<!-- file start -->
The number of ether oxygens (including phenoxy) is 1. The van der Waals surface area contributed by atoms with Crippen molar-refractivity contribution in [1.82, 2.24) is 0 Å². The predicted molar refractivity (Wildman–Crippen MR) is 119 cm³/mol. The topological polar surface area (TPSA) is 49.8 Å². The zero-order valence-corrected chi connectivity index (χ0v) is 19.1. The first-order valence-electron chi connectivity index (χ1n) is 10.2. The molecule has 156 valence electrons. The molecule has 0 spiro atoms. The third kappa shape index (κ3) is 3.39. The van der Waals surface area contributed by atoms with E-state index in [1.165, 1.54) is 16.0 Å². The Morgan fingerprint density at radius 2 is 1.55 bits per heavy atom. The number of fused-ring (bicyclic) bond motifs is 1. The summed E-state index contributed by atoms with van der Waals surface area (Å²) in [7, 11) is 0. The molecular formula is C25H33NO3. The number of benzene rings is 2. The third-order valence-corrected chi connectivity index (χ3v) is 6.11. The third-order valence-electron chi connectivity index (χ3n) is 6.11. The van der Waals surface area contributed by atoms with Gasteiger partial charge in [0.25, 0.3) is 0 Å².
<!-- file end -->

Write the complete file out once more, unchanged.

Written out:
The number of ether oxygens (including phenoxy) is 1. The van der Waals surface area contributed by atoms with Crippen molar-refractivity contribution in [1.82, 2.24) is 0 Å². The predicted molar refractivity (Wildman–Crippen MR) is 119 cm³/mol. The topological polar surface area (TPSA) is 49.8 Å². The zero-order valence-corrected chi connectivity index (χ0v) is 19.1. The first-order valence-electron chi connectivity index (χ1n) is 10.2. The molecule has 156 valence electrons. The molecule has 0 spiro atoms. The third kappa shape index (κ3) is 3.39. The van der Waals surface area contributed by atoms with E-state index in [1.165, 1.54) is 16.0 Å². The Morgan fingerprint density at radius 2 is 1.55 bits per heavy atom. The number of fused-ring (bicyclic) bond motifs is 1. The summed E-state index contributed by atoms with van der Waals surface area (Å²) in [7, 11) is 0. The molecular formula is C25H33NO3. The number of benzene rings is 2. The third-order valence-corrected chi connectivity index (χ3v) is 6.11. The third-order valence-electron chi connectivity index (χ3n) is 6.11. The van der Waals surface area contributed by atoms with Gasteiger partial charge in [0.25, 0.3) is 0 Å².